Normal development necessitates that cells establish specific gene expression patterns and transmit them stably through cell division. During mitosis, transcription ceases as most transcriptional regulators are removed from their target genes. The mechanism by which newly formed daughter cells reassemble the transcriptional apparatus to reactivate appropriate gene expression programs is thought to involve nuclear factors that remain bound to mitotic chromosomes, termed mitotic bookmarks. However, an understanding of what enables mitotic retention of these factors, as well as their specific role(s) in lineage commitment and/or lineage stability remains incomplete. The goal of this proposal is to define the mechanism by which the bookmarking factor MLL1 (mixed lineage leukemia 1) occupies its mitotic targets, and to determine whether mutations in MLL1 alter mitotic functions in such a way as to perturb hematopoiesis. Recent studies from our lab demonstrate that MLL1, a histone methyltransferase that is required for normal embryonic and adult hematopoiesis, is globally retained on mitotic chromosomes. MLL1 chromatin occupancy patterns are reorganized in mitosis, shifting towards the most highly expressed genes. Yet the physical interactions that control MLL1 mitotic redistribution, as well as its relevance to normal hematopoiesis are unknown. MLL1 is frequently rearranged via chromosomal translocation to generate leukemogenic fusion proteins that sustain aberrant gene expression programs and block hematopoietic differentiation. Preliminary results suggest that the MLL1 fusion protein, MLL-AF9, remains bound to mitotic chromosomes, however, whether this is required for MLL-AF9 to sustain inappropriate transcriptional patterns that result in leukemia is not known. In this proposal I will investigate the interactions that direct MLL1 mitotic occupancy, and examine the mitotic functions of MLL1 and MLL-AF9 in normal and malignant hematopoiesis.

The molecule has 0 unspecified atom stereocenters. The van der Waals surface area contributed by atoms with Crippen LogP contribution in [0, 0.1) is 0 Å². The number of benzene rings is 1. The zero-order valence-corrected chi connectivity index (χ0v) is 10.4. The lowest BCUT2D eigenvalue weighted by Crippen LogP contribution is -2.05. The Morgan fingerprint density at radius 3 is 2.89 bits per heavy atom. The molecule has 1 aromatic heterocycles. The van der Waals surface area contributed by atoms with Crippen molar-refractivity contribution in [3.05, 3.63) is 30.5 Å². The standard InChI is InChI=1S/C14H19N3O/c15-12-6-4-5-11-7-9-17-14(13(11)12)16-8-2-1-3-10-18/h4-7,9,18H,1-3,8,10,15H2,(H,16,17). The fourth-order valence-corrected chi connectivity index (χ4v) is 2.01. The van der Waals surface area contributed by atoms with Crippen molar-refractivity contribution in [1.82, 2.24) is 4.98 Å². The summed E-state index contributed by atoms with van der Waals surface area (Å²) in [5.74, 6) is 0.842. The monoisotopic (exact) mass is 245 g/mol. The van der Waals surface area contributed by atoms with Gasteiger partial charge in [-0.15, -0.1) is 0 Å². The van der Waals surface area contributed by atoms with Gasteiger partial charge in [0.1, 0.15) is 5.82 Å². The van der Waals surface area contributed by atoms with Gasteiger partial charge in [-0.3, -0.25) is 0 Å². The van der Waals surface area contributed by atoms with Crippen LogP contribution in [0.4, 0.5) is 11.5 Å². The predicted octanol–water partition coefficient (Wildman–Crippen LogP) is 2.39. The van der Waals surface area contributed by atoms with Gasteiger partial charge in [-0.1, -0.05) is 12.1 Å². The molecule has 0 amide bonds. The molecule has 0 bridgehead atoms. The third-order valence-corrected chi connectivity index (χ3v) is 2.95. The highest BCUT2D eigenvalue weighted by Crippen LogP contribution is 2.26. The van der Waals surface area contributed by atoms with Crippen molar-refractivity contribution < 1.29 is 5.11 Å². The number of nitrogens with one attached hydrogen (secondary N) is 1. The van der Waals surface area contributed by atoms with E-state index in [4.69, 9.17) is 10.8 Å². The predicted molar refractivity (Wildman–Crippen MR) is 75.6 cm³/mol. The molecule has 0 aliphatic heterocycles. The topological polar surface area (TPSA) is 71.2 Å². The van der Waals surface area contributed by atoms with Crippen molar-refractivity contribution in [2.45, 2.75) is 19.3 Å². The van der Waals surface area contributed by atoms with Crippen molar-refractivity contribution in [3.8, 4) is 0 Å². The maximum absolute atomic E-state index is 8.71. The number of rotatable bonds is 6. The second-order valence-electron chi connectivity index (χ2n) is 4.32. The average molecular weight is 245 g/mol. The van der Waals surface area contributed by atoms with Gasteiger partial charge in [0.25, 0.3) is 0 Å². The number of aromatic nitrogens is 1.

In Aim 1, I will systematically define the minimal region(s) of MLL1 that are both necessary and sufficient to bind mitotic chromatin, and assess mitosis-specific functions of MLL1 in hematopoietic progenitor cells.
In Aim 2, I will examine the global occupancy patterns of MLL-AF9 and wild-type MLL1 in interphase and mitosis in leukemia cells, and define relationships to both normal and leukemia-specific transcriptional programs. I will determine if mitosis-specific MLL-AF9 function is required for leukemic transformation by engineering MLL-AF9 fusion proteins that are degraded selectively during mitosis. Together these experiments are expected to provide insight into the mechanisms by which MLL1 carries out its mitotic functions, and whether oncogenic MLL fusions exhibit perturbed mitotic bookmarking properties that impede normal programs of differentiation. More generally, the proposed studies are, to our knowledge, the first to directly test a role for epigenetic mitotic memory in cellular transformation.
Cell division poses a challenge to cellular identity, as most nuclear factors are removed from DNA and gene expression is silenced. I propose to characterize how a form of cellular memory, termed bookmarking, is maintained during hematopoiesis. This has implications for both normal blood development and leukemia.